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Which Accelerometer Should I Use?


Author Jared Van Baren

We recently had a set of questions from one of our customers regarding the selection of accelerometers for vibration testing. Accelerometers are sensors that measure acceleration in the time domain during a shaker test.


How do I select the optimal accelerometer and sensitivity depending on the required test conditions? For example, most tests are 3G peak sine dwell and a 50G, 11mS classical shock pulse. Which type of sensitivity accelerometer would be recommended for each of these test profiles?


AccelerometersThere are many accelerometers on the market today. Their specifications vary based on the maximum acceleration, frequency range, test environment, and more.

For most test environments, we recommend using an IEPE accelerometer with TEDS. An IEPE accelerometer powered by a constant current provides a clean signal and removes many of the noise sources that are common with other types of accelerometers.

A transducer electronic data sheet (TEDS) chip contains sensitivity and other details, which reduces the possibility of operator error.

Accelerometer Sensitivity

If the sensitivity of an accelerometer is entered incorrectly, it could possibly cause significant damage to the shaker. The TEDS chip on an accelerometer holds the important information required for a test (calibration date, manufacturer, sensitivity, output range, Model Number, etc.). TEDS ensures that the sensitivity of a connected accelerometer is entered properly.

The most common sensitivities for accelerometers in vibration testing applications are 100mV/G and 10mV/G. Common IEPE accelerometers can output a ±5V excitation signal. Therefore, the range of a 100mV/G accelerometer with a ±5V output will be 50Gpk (5Vpk / 100mV = 50Gpk) and a 10mV/G accelerometer will be 500Gpk (5Vpk / 10mV = 500Gpk). These accelerometers can generate a signal greater than ±5V; however, beyond that point, the response is no longer linear, and the overall measurement uncertainty increases significantly.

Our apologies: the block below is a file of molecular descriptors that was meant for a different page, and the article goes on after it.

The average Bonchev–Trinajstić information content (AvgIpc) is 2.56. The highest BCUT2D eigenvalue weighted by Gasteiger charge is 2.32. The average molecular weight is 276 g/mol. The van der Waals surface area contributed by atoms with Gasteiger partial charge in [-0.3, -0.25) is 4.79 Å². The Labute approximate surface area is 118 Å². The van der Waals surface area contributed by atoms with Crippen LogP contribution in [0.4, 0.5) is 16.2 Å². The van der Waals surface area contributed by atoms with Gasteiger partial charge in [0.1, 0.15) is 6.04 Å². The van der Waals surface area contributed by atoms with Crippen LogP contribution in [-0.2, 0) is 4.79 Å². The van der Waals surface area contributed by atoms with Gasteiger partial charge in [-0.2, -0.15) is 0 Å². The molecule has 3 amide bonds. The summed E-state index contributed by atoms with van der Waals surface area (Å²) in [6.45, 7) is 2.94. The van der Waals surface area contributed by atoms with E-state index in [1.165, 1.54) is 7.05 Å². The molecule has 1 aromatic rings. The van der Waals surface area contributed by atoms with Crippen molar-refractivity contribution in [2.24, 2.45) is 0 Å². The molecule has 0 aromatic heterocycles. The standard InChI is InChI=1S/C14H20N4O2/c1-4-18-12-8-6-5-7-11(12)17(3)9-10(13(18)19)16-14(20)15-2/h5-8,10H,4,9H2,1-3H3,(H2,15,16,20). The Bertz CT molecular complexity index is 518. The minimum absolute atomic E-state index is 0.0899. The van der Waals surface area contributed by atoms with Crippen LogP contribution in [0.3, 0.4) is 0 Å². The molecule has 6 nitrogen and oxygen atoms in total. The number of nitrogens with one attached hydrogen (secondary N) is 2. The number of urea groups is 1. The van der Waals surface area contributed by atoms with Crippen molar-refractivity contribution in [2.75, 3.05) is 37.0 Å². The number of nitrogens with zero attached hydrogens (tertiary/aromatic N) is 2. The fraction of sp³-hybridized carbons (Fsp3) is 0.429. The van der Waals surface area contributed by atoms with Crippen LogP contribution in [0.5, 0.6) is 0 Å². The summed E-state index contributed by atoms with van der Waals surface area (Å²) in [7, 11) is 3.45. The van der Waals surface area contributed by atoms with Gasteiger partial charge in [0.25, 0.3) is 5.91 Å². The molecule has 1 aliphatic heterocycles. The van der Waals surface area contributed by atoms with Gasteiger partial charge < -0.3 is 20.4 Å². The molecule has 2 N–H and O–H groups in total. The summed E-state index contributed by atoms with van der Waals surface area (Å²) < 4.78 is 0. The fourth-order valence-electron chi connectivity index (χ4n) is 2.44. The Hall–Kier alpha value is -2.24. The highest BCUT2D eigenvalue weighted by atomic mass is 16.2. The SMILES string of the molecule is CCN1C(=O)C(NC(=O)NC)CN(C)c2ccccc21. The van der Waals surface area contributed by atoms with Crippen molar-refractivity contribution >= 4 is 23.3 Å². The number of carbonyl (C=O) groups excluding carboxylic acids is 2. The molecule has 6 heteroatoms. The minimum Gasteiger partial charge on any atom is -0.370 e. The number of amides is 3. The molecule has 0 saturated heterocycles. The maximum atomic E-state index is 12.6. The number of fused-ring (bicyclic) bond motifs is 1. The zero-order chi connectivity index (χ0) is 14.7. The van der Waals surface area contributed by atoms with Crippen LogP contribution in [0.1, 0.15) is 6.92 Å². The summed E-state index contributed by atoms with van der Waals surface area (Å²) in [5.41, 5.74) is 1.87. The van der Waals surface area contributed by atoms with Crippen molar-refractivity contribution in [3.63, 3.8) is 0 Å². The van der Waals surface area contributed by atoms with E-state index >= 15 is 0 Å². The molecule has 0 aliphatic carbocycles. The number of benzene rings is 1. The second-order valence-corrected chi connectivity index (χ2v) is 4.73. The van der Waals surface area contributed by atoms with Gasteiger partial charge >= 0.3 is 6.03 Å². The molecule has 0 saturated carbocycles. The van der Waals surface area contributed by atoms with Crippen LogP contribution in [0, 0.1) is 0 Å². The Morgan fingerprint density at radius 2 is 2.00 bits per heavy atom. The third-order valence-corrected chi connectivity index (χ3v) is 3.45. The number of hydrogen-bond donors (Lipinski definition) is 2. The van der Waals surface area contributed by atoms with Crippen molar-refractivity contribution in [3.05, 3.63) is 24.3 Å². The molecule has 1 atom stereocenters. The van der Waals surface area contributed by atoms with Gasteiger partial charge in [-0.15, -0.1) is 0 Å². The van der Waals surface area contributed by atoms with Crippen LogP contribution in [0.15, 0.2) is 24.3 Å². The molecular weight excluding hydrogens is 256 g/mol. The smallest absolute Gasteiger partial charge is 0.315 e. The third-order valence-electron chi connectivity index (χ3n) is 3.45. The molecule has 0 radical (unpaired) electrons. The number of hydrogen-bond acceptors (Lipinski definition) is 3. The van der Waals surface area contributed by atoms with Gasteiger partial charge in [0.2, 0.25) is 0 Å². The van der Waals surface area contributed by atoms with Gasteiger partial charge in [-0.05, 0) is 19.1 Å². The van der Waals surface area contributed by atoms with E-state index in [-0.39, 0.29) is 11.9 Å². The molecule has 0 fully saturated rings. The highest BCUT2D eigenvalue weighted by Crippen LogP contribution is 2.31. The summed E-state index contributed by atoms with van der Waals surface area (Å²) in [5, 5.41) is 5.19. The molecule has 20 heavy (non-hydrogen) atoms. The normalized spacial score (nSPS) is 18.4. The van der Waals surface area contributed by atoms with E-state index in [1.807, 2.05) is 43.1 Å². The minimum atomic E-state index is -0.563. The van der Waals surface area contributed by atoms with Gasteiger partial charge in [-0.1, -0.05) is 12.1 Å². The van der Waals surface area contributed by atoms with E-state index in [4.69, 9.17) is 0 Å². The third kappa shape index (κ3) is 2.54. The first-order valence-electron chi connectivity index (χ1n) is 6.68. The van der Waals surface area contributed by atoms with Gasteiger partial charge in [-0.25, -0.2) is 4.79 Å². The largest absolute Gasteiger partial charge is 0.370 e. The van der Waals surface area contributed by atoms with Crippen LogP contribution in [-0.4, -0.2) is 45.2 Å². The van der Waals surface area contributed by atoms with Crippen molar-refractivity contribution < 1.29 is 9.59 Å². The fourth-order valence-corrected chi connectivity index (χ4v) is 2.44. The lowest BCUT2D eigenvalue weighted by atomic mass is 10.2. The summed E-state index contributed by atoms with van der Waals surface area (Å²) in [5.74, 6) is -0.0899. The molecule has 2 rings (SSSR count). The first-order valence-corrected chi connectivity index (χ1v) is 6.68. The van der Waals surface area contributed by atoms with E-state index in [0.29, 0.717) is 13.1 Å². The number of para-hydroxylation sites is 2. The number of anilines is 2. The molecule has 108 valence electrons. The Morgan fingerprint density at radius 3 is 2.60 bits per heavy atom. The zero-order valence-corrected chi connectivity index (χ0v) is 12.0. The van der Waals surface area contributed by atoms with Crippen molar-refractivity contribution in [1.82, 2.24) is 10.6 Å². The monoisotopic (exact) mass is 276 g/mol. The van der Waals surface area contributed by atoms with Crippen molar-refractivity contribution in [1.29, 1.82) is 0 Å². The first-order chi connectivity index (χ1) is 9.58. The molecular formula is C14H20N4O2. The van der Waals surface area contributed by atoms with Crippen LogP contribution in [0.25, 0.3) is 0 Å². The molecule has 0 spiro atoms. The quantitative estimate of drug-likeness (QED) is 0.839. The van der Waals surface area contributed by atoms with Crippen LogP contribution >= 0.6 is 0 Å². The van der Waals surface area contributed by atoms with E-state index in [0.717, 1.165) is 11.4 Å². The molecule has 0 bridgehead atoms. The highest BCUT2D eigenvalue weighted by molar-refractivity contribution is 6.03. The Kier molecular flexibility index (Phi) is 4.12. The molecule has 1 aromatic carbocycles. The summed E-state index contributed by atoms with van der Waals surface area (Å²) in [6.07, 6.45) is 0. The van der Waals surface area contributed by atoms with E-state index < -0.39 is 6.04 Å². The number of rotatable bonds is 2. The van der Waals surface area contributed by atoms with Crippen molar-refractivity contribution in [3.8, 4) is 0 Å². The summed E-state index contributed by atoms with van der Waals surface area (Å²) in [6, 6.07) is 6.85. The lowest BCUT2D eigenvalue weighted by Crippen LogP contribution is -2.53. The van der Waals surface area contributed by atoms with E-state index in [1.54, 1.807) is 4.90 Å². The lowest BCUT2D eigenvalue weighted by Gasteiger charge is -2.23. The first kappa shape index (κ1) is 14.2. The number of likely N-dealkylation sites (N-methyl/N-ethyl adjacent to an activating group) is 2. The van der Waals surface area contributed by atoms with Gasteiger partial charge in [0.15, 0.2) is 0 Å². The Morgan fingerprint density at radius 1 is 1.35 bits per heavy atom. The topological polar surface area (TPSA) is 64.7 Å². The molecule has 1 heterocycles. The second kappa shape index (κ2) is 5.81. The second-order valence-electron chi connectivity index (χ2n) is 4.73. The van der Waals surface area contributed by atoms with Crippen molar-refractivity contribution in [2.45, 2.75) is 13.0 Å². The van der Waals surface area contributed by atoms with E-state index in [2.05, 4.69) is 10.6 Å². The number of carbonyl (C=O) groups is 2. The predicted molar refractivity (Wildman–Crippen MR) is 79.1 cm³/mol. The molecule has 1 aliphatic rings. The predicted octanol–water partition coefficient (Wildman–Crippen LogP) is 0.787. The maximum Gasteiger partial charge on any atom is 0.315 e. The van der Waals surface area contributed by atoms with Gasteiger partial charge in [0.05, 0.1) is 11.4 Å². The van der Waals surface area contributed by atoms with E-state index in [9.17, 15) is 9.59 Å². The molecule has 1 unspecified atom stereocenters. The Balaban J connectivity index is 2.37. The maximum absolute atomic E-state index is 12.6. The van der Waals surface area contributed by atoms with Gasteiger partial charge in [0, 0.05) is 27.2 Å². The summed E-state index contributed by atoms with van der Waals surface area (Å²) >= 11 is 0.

For the test profiles in Question 1, a typical IEPE/TEDS 100 mV/G would be an ideal accelerometer for the low amplitude (3Gpk) sine dwell test, but would not be the best choice for the shock test as defined (50Gpk). A 10mV/G accelerometer would make for a much better choice. Most laboratories have both 10mV/G and 100mV/G accelerometers for the appropriate applications.


Is there a rule of thumb concerning the maximum accelerometer cable length?


Simply put, the shorter, the better. The cables in a vibration testing system are one of the most easily damaged components and are common sources of noise problems.

Cables get strewn across the floor, scraped, and kinked, and the shielding begins to break down. As it breaks down, the radiant electrical noise of the environment is induced into the cable and measured by the vibration controller. This noise is environmental; therefore, the controller cannot control it. This applies to the drive output cable between the controller and the amplifier and the accelerometer cables between the accelerometer and controller. Eventually, the ground/shield bond established by the cable will fail, and any signal generated or measured will have no real reference. This failure can cause damage to other components in the system.

This is one reason why Vibration Research uses a 1000 Base-T Ethernet connection between the controller and the PC. It allows the technicians to install the controller close to the amplifier and shaker while the operator station can be in a control room up to 300 feet (100m) away. The shorter cables (drive and accelerometer) are more easily maintained, more cost-effective when they need to be replaced, and remove a lot of confusion when determining which accelerometer is connected to a particular channel.

Max Cable Length

The maximum cable length depends on the type of accelerometer and cable. For instance, if you are using charge mode accelerometers, the distance between the accelerometer and the charge barrel/amplifier needs to be short. These accelerometers output very low voltage levels, and any noise that the cable absorbs from the environment can cause variation in the signal.

For IEPE accelerometers, the wire that carries the voltage supplying power to the accelerometer also carries the signal. The signal has much more power and is less subject to variation. As the cable length increases, the inherent impedance and capacitance will change. Depending on the cable type and the output of the IEPE power supply (2mA vs. 5mA), the maximum length can be up to several hundred feet for a well-insulated and low capacitance straight cable. Joining multiple cables, running cables near high voltage wires, and other factors will affect the signal, which may cause issues.

Accelerometer Calibration

Calibration accurately determines an accelerometer’s sensitivity at various frequencies of interest. A calibration schedule helps labs detect incorrect sensor sensitivity and discover sensor defects so they can have confidence in their results. VR’s Accelerometer Calibration software performs automatic and accurate calibration and verification of IEPE accelerometers and charge-mode piezoelectric accelerometers/transducers in your lab.

Accelerometer Calibration

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